7 represent a lesbian scene with any authority for lack of knowledge. Male authors not only lack knowledge of the feminine, they deem women an impossible mystery. Cixous explains, “Men say that there are two unrepresentable things: death and the feminine sex”(2048). Tomas’ erotic encounters are a means for him to collect a piece of the unknowable feminine and possess her mysterious core. For Tomas, it was not the mere vision of the naked woman but her sounds and gestures, including her face at the moment of climax that make her the “other”, a soul to add to his collection. Kundera says, “What is unique about the ‘I’ hides itself exactly in what is unimaginable about a person. All we are able to imagine is what makes everyone like everyone else, what people have in common”(199). Kundera describes Tomas’ drive to possess the female core, as the human desire for unity via understanding however Tomas still believes that the core of woman is an incomprehensible universe. This negates the validity of Tomas’ motive. If woman is incomprehensible because she is not male then Tomas is not attempting to understand her but rather to possess her. Cixous describes a culture in which woman have been, “Muffled throughout their history, they have lived in dreams, in bodies (though muted), in silences, in aphonic revolts”(2049). Tereza embodies this notion of the muffled woman. Her character predominantly exists in dreams and visions of the past. She is haunted by nightmares of naked women marching around a pool and her mother and being shot. These dreams identify her within the text yet they are the direct result of her relationship with Tomas. They define her only in relation to her husband. She is simply a possession, a manifestation of his consciousness, which, he expertly manipulates and controls. Cixous’ solution to the “phallocentric” literary culture calls for a female literary

8 revolution. She asserts that the current literary period is on the wane. She explains, “For when the Phallic period comes to an end, women will have either annihilated or borne up to the highest and most violent incandescence”(2049). In Kundera’s novel, this combustion takes place retrospectively during the Prague Spring, a radical attempt at democratization of the Communist party in Prague. This uprising is symbolic of a feminine revolution because it encompasses the rupture and spreading out of new, subversive feminine values over the old. As Cixous describes, such a revolution, “…is volcanic; as it is written it brings about an upheaval of the old property crust, carrier of masculine investments; there’s no other way”(2051). Thus, the Prague Spring, with all its fertility and fecundity was a symbolic gesture of feminine voice for those dissenting persons who took up their pens, or phallic extensions and signed for the wide-open hope of democracy. Unfortunately, the Red Army invaded with their erect guns and launched an immediate interrogation of anyone suspect of signing the manifesto. Guilty parties were purged from the country, assuring ultimate power to the grand phallus via force and intimidation. Thus, the incandescence of the feminine revolution does not illuminate Kundera’s novel beyond a flicker. The only solution to the lack of feminine authenticity in literature is for women to write women. It is no fault of Kundera’s that he cannot accurately write the interiority of woman because she still exists on, “the Dark Unexplorable Continent”(2048). The bisexual writing that Cixous deems necessary for the evolution of literature will not happen overnight. This sort of progress comes slowly through male exploration of authentic feminine texts and careful, thoughtful examination of socio-historical documentation of the plight of the literary foremothers. Simply reading Dickenson or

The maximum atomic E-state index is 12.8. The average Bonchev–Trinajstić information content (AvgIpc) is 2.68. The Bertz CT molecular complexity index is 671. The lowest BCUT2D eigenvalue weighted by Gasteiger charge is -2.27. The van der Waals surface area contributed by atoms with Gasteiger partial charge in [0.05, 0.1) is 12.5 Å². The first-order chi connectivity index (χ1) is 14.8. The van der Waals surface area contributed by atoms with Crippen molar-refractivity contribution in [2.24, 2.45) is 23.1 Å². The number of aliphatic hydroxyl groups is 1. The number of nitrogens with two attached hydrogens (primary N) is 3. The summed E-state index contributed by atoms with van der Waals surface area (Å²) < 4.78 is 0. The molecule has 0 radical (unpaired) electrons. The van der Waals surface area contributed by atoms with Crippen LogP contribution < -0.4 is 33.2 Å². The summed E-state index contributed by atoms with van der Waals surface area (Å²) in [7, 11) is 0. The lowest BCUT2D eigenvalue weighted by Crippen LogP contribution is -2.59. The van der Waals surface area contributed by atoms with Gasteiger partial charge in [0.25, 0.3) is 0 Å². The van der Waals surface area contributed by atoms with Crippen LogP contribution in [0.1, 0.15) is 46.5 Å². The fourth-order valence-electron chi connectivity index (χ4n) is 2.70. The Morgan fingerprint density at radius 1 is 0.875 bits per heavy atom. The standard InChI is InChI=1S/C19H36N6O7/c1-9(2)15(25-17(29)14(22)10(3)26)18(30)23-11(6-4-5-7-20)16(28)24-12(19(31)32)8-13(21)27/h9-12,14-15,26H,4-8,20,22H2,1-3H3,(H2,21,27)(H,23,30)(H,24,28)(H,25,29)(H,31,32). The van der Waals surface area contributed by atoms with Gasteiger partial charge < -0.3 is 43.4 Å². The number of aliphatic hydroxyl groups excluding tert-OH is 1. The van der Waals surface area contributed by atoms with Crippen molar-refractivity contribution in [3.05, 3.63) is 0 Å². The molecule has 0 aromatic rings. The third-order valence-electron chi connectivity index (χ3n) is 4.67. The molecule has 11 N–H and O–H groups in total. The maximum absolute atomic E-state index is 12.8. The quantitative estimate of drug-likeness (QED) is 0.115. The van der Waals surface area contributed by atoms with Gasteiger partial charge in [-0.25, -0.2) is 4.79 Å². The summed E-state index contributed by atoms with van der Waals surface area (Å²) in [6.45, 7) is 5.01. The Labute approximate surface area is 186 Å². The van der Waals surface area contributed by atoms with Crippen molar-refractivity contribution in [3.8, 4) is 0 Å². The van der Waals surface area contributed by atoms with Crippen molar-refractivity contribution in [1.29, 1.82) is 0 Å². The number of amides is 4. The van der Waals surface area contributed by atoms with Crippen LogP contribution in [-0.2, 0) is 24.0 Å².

9 Shelly is not enough. One must learn about the “anxieties of authorship” attributed to early female authors. This scholarly query necessitates an honest interest and desire to understand the subject matter. Herein lies the quandary. If the literary power differential favors the phallus, what male scholar wants to question the authorities that control publishing? This is a significant bind, however there are a large number of progressive thinkers in gender studies today that have exploded the notion of a heterosexual male -dominant literary culture. They have opened up a floodgate of multi-gendered criticism and literature, which in turn has awakened the volcano of feminine text and spread over the ancient ruins of monuments to an old phallic regime. The resulting creative soil is rich with the volcanic nutrients. It has been replaced by fertile earth for the outgrowth of multi-gendered literature and sexually diverse text.